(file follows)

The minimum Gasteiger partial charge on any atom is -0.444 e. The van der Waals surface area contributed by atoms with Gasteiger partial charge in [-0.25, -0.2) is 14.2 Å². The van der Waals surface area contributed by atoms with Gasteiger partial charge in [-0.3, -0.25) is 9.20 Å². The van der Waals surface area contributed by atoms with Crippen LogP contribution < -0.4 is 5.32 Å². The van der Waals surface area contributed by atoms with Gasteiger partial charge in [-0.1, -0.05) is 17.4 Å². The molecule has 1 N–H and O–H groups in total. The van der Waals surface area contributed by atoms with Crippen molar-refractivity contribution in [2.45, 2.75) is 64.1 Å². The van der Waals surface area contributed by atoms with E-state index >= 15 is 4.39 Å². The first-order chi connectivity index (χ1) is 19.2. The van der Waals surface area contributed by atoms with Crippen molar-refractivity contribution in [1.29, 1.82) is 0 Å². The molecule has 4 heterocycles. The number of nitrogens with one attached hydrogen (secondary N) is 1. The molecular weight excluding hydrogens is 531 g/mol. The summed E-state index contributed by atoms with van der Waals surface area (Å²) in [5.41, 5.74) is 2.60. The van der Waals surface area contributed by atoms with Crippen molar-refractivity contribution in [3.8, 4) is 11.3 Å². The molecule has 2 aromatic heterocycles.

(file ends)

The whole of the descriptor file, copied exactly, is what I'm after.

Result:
The minimum Gasteiger partial charge on any atom is -0.444 e. The van der Waals surface area contributed by atoms with Gasteiger partial charge in [-0.25, -0.2) is 14.2 Å². The van der Waals surface area contributed by atoms with Gasteiger partial charge in [-0.3, -0.25) is 9.20 Å². The van der Waals surface area contributed by atoms with Crippen LogP contribution < -0.4 is 5.32 Å². The van der Waals surface area contributed by atoms with Gasteiger partial charge in [-0.1, -0.05) is 17.4 Å². The molecule has 1 N–H and O–H groups in total. The van der Waals surface area contributed by atoms with Crippen molar-refractivity contribution in [2.45, 2.75) is 64.1 Å². The van der Waals surface area contributed by atoms with E-state index >= 15 is 4.39 Å². The first-order chi connectivity index (χ1) is 19.2. The van der Waals surface area contributed by atoms with Crippen molar-refractivity contribution in [1.29, 1.82) is 0 Å². The molecule has 4 heterocycles. The number of nitrogens with one attached hydrogen (secondary N) is 1. The molecular weight excluding hydrogens is 531 g/mol. The summed E-state index contributed by atoms with van der Waals surface area (Å²) in [5.41, 5.74) is 2.60. The van der Waals surface area contributed by atoms with Crippen molar-refractivity contribution in [3.8, 4) is 11.3 Å². The molecule has 2 aromatic heterocycles.